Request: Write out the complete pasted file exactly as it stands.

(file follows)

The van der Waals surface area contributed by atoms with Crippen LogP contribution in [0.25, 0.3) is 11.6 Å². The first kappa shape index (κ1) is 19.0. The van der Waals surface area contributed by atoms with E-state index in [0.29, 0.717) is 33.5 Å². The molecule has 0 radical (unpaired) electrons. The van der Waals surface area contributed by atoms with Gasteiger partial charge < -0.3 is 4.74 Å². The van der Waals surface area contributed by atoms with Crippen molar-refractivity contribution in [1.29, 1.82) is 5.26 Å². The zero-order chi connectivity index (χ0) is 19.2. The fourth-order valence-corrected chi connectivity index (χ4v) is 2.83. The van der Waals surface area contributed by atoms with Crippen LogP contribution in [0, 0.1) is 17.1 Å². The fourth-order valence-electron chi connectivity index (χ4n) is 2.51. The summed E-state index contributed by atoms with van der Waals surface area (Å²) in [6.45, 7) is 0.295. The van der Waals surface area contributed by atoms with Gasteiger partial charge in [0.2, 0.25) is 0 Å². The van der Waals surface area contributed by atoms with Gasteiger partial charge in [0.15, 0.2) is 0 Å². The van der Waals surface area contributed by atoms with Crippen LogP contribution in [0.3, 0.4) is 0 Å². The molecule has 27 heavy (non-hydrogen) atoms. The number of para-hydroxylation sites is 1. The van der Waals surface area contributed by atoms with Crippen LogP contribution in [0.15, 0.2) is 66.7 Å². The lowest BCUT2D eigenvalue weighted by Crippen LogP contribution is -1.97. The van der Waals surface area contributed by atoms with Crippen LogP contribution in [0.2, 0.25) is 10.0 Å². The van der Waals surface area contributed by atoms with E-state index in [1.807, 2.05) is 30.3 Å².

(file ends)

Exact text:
The van der Waals surface area contributed by atoms with Crippen LogP contribution in [0.25, 0.3) is 11.6 Å². The first kappa shape index (κ1) is 19.0. The van der Waals surface area contributed by atoms with E-state index in [0.29, 0.717) is 33.5 Å². The molecule has 0 radical (unpaired) electrons. The van der Waals surface area contributed by atoms with Gasteiger partial charge < -0.3 is 4.74 Å². The van der Waals surface area contributed by atoms with Crippen molar-refractivity contribution in [1.29, 1.82) is 5.26 Å². The zero-order chi connectivity index (χ0) is 19.2. The fourth-order valence-corrected chi connectivity index (χ4v) is 2.83. The van der Waals surface area contributed by atoms with Crippen LogP contribution in [0, 0.1) is 17.1 Å². The fourth-order valence-electron chi connectivity index (χ4n) is 2.51. The summed E-state index contributed by atoms with van der Waals surface area (Å²) in [6.45, 7) is 0.295. The van der Waals surface area contributed by atoms with Gasteiger partial charge in [0.2, 0.25) is 0 Å². The van der Waals surface area contributed by atoms with Gasteiger partial charge in [0.15, 0.2) is 0 Å². The van der Waals surface area contributed by atoms with Crippen LogP contribution in [0.3, 0.4) is 0 Å². The molecule has 27 heavy (non-hydrogen) atoms. The number of para-hydroxylation sites is 1. The van der Waals surface area contributed by atoms with Crippen LogP contribution in [0.15, 0.2) is 66.7 Å². The lowest BCUT2D eigenvalue weighted by Crippen LogP contribution is -1.97. The van der Waals surface area contributed by atoms with Crippen LogP contribution in [0.2, 0.25) is 10.0 Å². The van der Waals surface area contributed by atoms with E-state index in [1.807, 2.05) is 30.3 Å².